Jack Hobbs

Born Dec 16, 1882

Sir John Berry "Jack" Hobbs was an English professional cricketer who played for Surrey from 1905 to 1934 and for England in 61 Test matches between 1908 and 1930. Known as "The Master", Hobbs is regarded by critics as one of the greatest batsmen in the history of cricket. He is the leading run-scorer and century-maker in first-class cricket, with 61,760 runs and 199 centuries.… Read More

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Hobbs was born in Cambridge on 16 December 1882, the first of 12 children to John Cooper Hobbs, a slater, and his wife Flora Matilda Berry. … Read More
1889 6 Years Old Hobbs senior, a lover of cricket, changed his career to become a professional cricketer, and in 1889 was appointed groundsman and umpire at Jesus College.
1891 8 Years Old From an early age, Hobbs played cricket whenever he could. His first games were played in the streets near his house. He was educated at a primary school affiliated with his local Anglican church, St Matthew's, and moved in 1891 to York Street Boys' School, a fee-paying establishment; Hobbs later admitted to being a poor scholar but was successful at sports. … Read More


1895 12 Years Old On leaving school in 1895, he worked as an errand boy until his father's connections at the university secured him a summer job as a college servant, chiefly assisting the cricket team. … Read More
1901 18 Years Old Hobbs' breakthrough came in 1901. … Read More
Early in 1902, Hobbs was appointed as assistant to the professional cricket coach at Bedford School, working as a groundsman and bowling in the nets. … Read More


1903 - 1905 4 More Events
After a winter of practice, Hobbs displayed greater consistency in 1906. … Read More
1907 24 Years Old 1 More Event
Hobbs made further advances in 1907. … Read More
Over the following seasons, he established himself as a successful county player and in 1908 made his Test debut for England, scoring 83 in his first innings. … Read More
1909 - 1910 4 More Events
1911 28 Years Old 1 More Event
More effective during 1911, after a long rest during the winter, Hobbs was consistently successful in a hot, dry summer which produced good batting pitches. … Read More


1913 30 Years Old In 1913, batting in a more controlled fashion, Hobbs scored 2,605 runs at an average of 50.09, placing him second in the national averages. … Read More
In county cricket, he developed an attacking, dynamic style of play and was very successful up until 1914. … Read More
1915 32 Years Old 1 More Event
From March 1915 he found extra work as coach at Westminster School, and in May began to play on Saturdays as a professional for Idle in the Bradford Cricket League. … Read More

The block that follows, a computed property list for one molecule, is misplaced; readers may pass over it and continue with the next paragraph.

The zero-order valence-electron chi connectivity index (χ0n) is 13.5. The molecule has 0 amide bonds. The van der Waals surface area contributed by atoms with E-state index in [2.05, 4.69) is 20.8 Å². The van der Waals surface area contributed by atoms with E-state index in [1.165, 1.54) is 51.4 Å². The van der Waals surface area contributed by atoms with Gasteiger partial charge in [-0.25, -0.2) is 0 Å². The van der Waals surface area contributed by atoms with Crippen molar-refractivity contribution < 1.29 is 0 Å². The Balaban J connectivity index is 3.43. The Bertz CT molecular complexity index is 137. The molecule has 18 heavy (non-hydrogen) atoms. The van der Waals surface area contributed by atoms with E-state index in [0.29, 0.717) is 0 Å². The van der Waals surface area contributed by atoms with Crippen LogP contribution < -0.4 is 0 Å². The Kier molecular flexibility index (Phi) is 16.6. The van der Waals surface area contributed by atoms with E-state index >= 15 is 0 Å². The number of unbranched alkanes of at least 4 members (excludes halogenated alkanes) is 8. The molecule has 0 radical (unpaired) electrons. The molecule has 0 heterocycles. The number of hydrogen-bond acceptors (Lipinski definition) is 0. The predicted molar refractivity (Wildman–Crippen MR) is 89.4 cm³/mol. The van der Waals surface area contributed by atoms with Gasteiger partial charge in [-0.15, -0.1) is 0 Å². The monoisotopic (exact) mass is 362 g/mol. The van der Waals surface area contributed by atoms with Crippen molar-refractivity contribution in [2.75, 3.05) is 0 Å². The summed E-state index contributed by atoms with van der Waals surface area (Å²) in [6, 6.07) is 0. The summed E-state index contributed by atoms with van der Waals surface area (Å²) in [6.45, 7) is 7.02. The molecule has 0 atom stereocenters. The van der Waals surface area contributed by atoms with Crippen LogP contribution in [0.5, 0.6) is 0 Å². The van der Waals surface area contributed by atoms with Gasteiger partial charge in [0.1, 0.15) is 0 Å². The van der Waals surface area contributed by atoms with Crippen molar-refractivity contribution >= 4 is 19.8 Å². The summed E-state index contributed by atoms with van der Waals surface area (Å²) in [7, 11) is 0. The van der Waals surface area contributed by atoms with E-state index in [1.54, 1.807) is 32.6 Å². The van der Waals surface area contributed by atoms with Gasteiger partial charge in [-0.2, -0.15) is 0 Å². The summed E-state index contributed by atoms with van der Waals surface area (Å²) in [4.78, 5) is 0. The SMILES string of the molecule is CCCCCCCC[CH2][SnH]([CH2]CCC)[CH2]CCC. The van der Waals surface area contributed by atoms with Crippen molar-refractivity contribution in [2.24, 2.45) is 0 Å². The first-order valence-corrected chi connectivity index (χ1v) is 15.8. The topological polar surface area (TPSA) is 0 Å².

1916 33 Years Old 1 More Event
He continued to play for Idle in 1916, and was more successful, scoring 790 runs at 52.60 and taking 65 wickets at 6.27. … Read More
1917 - 1918 2 More Events
He was demobilised in February 1919.
1920 37 Years Old 1 More Event
After a winter working in his shop, his good form continued into 1920. … Read More
1921 38 Years Old Hobbs played just five first-class matches in 1921, when Australia toured England. … Read More
1922 39 Years Old 1 More Event
Hobbs returned to cricket in 1922 and batted effectively throughout the first months of the season, scoring 10 first-class centuries in total. … Read More


1923 40 Years Old Less successful during the wet 1923 season, Hobbs failed on many occasions and was unsuccessful in both Gentlemen v Players games. … Read More
Hobbs signed a new contract worth £440 a season before the 1924 season. … Read More
1925 - 1929 6 More Events
Hobbs began 1930 in good form, and, with Rhodes, was added to the selection panel again for the Ashes series that season. … Read More
1931 48 Years Old Despite using a more limited batting technique, Hobbs remained successful in 1931. … Read More
1932 49 Years Old 1 More Event
In 1932, despite missing several matches owing to injuries and fatigue, he scored 1,764 runs at 56.90, including centuries in each innings against Essex. … Read More


1933 50 Years Old In 1933, playing less frequently, he scored 1,105 runs at 61.38, aged 50. … Read More
1934 51 Years Old In 1934, he scored 624 runs at 36.70. … Read More
1935 52 Years Old 1 More Event
Hobbs realised his career was over: in February 1935, he announced his retirement. … Read More
1936 53 Years Old …  He accompanied the MCC team to Australia in 1936–37 and published four books which sold well in the 1930s. … Read More


1946 63 Years Old During the Second World War, Hobbs served in the Home Guard at New Malden. In 1946, Hobbs became the first professional to be elected to the Surrey committee. … Read More
1953 70 Years Old In 1953, Hobbs was knighted, the first professional cricketer to be so honoured. … Read More
For much of Hobbs' career, critics judged him to be the best batsman in the world. E. W. Swanton described him in 1963 as "a supreme master of his craft, and the undisputed head of his profession". … Read More
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